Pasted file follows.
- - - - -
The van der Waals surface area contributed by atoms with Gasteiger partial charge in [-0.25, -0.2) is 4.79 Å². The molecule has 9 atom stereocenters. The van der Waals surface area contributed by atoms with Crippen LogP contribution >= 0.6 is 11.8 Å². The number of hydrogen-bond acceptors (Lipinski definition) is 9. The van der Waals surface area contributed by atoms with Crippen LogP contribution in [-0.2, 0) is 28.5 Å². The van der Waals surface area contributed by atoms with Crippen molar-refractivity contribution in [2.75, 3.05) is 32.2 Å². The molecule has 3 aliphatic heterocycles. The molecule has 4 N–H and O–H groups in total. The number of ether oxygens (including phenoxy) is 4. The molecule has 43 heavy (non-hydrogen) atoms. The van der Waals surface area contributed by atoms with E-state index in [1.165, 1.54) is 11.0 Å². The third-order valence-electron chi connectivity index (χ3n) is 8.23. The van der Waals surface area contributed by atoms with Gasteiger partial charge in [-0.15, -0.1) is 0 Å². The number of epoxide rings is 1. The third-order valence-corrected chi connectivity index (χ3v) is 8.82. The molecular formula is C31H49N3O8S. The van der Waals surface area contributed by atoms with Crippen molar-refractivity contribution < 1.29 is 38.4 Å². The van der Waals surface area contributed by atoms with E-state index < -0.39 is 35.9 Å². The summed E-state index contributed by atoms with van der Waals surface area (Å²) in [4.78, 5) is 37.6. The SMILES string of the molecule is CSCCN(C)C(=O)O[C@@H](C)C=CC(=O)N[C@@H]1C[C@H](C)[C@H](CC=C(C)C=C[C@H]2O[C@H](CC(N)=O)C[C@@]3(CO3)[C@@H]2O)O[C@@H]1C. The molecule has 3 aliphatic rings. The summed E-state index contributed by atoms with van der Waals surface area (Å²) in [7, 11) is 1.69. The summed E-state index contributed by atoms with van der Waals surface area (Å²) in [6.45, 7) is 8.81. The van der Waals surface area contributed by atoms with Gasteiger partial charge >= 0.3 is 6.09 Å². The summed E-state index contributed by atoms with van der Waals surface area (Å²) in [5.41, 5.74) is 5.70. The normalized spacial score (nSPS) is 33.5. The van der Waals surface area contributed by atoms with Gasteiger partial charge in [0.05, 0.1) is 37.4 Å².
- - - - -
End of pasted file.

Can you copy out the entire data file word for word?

The van der Waals surface area contributed by atoms with Gasteiger partial charge in [-0.25, -0.2) is 4.79 Å². The molecule has 9 atom stereocenters. The van der Waals surface area contributed by atoms with Crippen LogP contribution >= 0.6 is 11.8 Å². The number of hydrogen-bond acceptors (Lipinski definition) is 9. The van der Waals surface area contributed by atoms with Crippen LogP contribution in [-0.2, 0) is 28.5 Å². The van der Waals surface area contributed by atoms with Crippen molar-refractivity contribution in [2.75, 3.05) is 32.2 Å². The molecule has 3 aliphatic heterocycles. The molecule has 4 N–H and O–H groups in total. The number of ether oxygens (including phenoxy) is 4. The molecule has 43 heavy (non-hydrogen) atoms. The van der Waals surface area contributed by atoms with E-state index in [1.165, 1.54) is 11.0 Å². The third-order valence-electron chi connectivity index (χ3n) is 8.23. The van der Waals surface area contributed by atoms with Gasteiger partial charge in [-0.15, -0.1) is 0 Å². The number of epoxide rings is 1. The third-order valence-corrected chi connectivity index (χ3v) is 8.82. The molecular formula is C31H49N3O8S. The van der Waals surface area contributed by atoms with Crippen molar-refractivity contribution < 1.29 is 38.4 Å². The van der Waals surface area contributed by atoms with E-state index < -0.39 is 35.9 Å². The summed E-state index contributed by atoms with van der Waals surface area (Å²) in [4.78, 5) is 37.6. The SMILES string of the molecule is CSCCN(C)C(=O)O[C@@H](C)C=CC(=O)N[C@@H]1C[C@H](C)[C@H](CC=C(C)C=C[C@H]2O[C@H](CC(N)=O)C[C@@]3(CO3)[C@@H]2O)O[C@@H]1C. The molecule has 3 aliphatic rings. The summed E-state index contributed by atoms with van der Waals surface area (Å²) in [7, 11) is 1.69. The summed E-state index contributed by atoms with van der Waals surface area (Å²) in [6.45, 7) is 8.81. The van der Waals surface area contributed by atoms with Gasteiger partial charge >= 0.3 is 6.09 Å². The summed E-state index contributed by atoms with van der Waals surface area (Å²) in [5.41, 5.74) is 5.70. The normalized spacial score (nSPS) is 33.5. The van der Waals surface area contributed by atoms with Gasteiger partial charge in [0.05, 0.1) is 37.4 Å².